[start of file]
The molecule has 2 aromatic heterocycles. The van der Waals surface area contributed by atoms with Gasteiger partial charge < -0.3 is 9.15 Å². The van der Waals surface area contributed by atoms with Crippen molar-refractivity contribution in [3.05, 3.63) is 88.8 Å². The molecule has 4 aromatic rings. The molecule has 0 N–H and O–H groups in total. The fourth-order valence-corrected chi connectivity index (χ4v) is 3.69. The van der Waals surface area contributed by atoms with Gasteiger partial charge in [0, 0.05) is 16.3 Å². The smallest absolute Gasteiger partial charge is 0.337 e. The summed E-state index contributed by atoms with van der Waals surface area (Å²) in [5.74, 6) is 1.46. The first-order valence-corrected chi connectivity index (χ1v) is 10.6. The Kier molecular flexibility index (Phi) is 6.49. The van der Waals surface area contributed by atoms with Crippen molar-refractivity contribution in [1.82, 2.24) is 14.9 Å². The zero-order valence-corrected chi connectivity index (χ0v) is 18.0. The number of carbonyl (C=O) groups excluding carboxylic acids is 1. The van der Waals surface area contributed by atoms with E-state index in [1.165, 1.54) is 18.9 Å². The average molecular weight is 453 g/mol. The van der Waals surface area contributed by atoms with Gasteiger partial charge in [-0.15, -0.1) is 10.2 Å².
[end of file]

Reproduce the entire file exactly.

The molecule has 2 aromatic heterocycles. The van der Waals surface area contributed by atoms with Gasteiger partial charge < -0.3 is 9.15 Å². The van der Waals surface area contributed by atoms with Crippen molar-refractivity contribution in [3.05, 3.63) is 88.8 Å². The molecule has 4 aromatic rings. The molecule has 0 N–H and O–H groups in total. The fourth-order valence-corrected chi connectivity index (χ4v) is 3.69. The van der Waals surface area contributed by atoms with Gasteiger partial charge in [0, 0.05) is 16.3 Å². The smallest absolute Gasteiger partial charge is 0.337 e. The summed E-state index contributed by atoms with van der Waals surface area (Å²) in [5.74, 6) is 1.46. The first-order valence-corrected chi connectivity index (χ1v) is 10.6. The Kier molecular flexibility index (Phi) is 6.49. The van der Waals surface area contributed by atoms with Crippen molar-refractivity contribution in [1.82, 2.24) is 14.9 Å². The zero-order valence-corrected chi connectivity index (χ0v) is 18.0. The number of carbonyl (C=O) groups excluding carboxylic acids is 1. The van der Waals surface area contributed by atoms with E-state index in [1.165, 1.54) is 18.9 Å². The average molecular weight is 453 g/mol. The van der Waals surface area contributed by atoms with Gasteiger partial charge in [-0.15, -0.1) is 10.2 Å².